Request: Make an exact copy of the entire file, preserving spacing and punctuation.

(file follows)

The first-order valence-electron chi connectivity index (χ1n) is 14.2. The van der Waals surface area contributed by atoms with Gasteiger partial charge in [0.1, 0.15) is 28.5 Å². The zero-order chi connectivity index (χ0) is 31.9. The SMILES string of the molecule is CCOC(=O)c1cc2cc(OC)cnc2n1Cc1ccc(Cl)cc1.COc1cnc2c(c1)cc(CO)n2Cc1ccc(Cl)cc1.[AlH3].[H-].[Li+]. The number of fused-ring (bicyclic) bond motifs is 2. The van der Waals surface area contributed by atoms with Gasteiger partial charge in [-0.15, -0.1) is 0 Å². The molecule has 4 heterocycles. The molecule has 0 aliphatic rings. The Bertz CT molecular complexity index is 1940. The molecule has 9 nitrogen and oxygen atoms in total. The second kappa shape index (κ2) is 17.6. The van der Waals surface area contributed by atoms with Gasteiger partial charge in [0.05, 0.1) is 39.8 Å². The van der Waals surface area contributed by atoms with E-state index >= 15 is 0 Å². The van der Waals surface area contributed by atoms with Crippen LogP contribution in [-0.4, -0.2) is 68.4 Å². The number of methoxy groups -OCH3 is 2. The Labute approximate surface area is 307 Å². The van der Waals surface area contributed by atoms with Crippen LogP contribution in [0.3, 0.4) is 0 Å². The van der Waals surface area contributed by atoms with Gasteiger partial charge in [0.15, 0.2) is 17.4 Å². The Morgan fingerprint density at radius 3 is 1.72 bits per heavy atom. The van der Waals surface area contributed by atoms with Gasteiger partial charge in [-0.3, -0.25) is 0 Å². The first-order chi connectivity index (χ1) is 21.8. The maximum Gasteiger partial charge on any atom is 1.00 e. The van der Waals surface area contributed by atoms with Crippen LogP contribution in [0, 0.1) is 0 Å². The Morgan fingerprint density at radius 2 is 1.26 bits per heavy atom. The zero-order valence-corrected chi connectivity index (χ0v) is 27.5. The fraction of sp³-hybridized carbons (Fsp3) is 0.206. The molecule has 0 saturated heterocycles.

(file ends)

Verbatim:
The first-order valence-electron chi connectivity index (χ1n) is 14.2. The van der Waals surface area contributed by atoms with Gasteiger partial charge in [0.1, 0.15) is 28.5 Å². The zero-order chi connectivity index (χ0) is 31.9. The SMILES string of the molecule is CCOC(=O)c1cc2cc(OC)cnc2n1Cc1ccc(Cl)cc1.COc1cnc2c(c1)cc(CO)n2Cc1ccc(Cl)cc1.[AlH3].[H-].[Li+]. The number of fused-ring (bicyclic) bond motifs is 2. The van der Waals surface area contributed by atoms with Gasteiger partial charge in [-0.15, -0.1) is 0 Å². The molecule has 4 heterocycles. The molecule has 0 aliphatic rings. The Bertz CT molecular complexity index is 1940. The molecule has 9 nitrogen and oxygen atoms in total. The second kappa shape index (κ2) is 17.6. The van der Waals surface area contributed by atoms with Gasteiger partial charge in [0.05, 0.1) is 39.8 Å². The van der Waals surface area contributed by atoms with E-state index >= 15 is 0 Å². The van der Waals surface area contributed by atoms with Crippen LogP contribution in [-0.4, -0.2) is 68.4 Å². The number of methoxy groups -OCH3 is 2. The Labute approximate surface area is 307 Å². The van der Waals surface area contributed by atoms with Crippen LogP contribution in [0.3, 0.4) is 0 Å². The van der Waals surface area contributed by atoms with Gasteiger partial charge in [0.15, 0.2) is 17.4 Å². The Morgan fingerprint density at radius 3 is 1.72 bits per heavy atom. The van der Waals surface area contributed by atoms with Gasteiger partial charge in [-0.3, -0.25) is 0 Å². The first-order chi connectivity index (χ1) is 21.8. The maximum Gasteiger partial charge on any atom is 1.00 e. The van der Waals surface area contributed by atoms with Crippen LogP contribution in [0, 0.1) is 0 Å². The Morgan fingerprint density at radius 2 is 1.26 bits per heavy atom. The zero-order valence-corrected chi connectivity index (χ0v) is 27.5. The fraction of sp³-hybridized carbons (Fsp3) is 0.206. The molecule has 0 saturated heterocycles.